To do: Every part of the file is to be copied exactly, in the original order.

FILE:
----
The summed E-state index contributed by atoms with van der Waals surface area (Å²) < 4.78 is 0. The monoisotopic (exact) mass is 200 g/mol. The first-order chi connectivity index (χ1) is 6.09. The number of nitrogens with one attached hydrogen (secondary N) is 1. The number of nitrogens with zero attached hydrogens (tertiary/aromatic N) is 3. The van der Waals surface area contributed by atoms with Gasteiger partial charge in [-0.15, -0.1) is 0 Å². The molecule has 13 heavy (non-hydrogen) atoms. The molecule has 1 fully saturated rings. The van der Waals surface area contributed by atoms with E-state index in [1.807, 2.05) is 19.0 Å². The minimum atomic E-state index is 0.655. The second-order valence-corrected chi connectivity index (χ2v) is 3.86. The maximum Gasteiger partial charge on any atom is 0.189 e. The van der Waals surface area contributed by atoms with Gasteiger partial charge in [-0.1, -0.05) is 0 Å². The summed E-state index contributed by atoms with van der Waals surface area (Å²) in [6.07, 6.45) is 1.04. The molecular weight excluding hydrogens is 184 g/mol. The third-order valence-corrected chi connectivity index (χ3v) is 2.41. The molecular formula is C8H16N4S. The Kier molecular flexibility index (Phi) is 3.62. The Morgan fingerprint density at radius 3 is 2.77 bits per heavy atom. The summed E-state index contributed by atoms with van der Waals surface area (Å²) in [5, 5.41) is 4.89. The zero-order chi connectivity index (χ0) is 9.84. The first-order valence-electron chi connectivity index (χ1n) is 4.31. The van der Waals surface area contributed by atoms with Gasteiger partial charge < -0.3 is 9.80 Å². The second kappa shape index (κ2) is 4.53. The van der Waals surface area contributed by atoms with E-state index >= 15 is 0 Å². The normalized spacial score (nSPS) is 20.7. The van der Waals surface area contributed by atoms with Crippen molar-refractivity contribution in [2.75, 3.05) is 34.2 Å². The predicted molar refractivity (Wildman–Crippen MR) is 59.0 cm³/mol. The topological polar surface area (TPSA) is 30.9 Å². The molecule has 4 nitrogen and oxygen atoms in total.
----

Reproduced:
The summed E-state index contributed by atoms with van der Waals surface area (Å²) < 4.78 is 0. The monoisotopic (exact) mass is 200 g/mol. The first-order chi connectivity index (χ1) is 6.09. The number of nitrogens with one attached hydrogen (secondary N) is 1. The number of nitrogens with zero attached hydrogens (tertiary/aromatic N) is 3. The van der Waals surface area contributed by atoms with Gasteiger partial charge in [-0.15, -0.1) is 0 Å². The molecule has 13 heavy (non-hydrogen) atoms. The molecule has 1 fully saturated rings. The van der Waals surface area contributed by atoms with E-state index in [1.807, 2.05) is 19.0 Å². The minimum atomic E-state index is 0.655. The second-order valence-corrected chi connectivity index (χ2v) is 3.86. The maximum Gasteiger partial charge on any atom is 0.189 e. The van der Waals surface area contributed by atoms with Gasteiger partial charge in [-0.1, -0.05) is 0 Å². The summed E-state index contributed by atoms with van der Waals surface area (Å²) in [6.07, 6.45) is 1.04. The molecular weight excluding hydrogens is 184 g/mol. The third-order valence-corrected chi connectivity index (χ3v) is 2.41. The molecular formula is C8H16N4S. The Kier molecular flexibility index (Phi) is 3.62. The Morgan fingerprint density at radius 3 is 2.77 bits per heavy atom. The summed E-state index contributed by atoms with van der Waals surface area (Å²) in [5, 5.41) is 4.89. The zero-order chi connectivity index (χ0) is 9.84. The first-order valence-electron chi connectivity index (χ1n) is 4.31. The van der Waals surface area contributed by atoms with Gasteiger partial charge < -0.3 is 9.80 Å². The second kappa shape index (κ2) is 4.53. The van der Waals surface area contributed by atoms with E-state index >= 15 is 0 Å². The normalized spacial score (nSPS) is 20.7. The van der Waals surface area contributed by atoms with Crippen molar-refractivity contribution in [2.75, 3.05) is 34.2 Å². The predicted molar refractivity (Wildman–Crippen MR) is 59.0 cm³/mol. The topological polar surface area (TPSA) is 30.9 Å². The molecule has 4 nitrogen and oxygen atoms in total.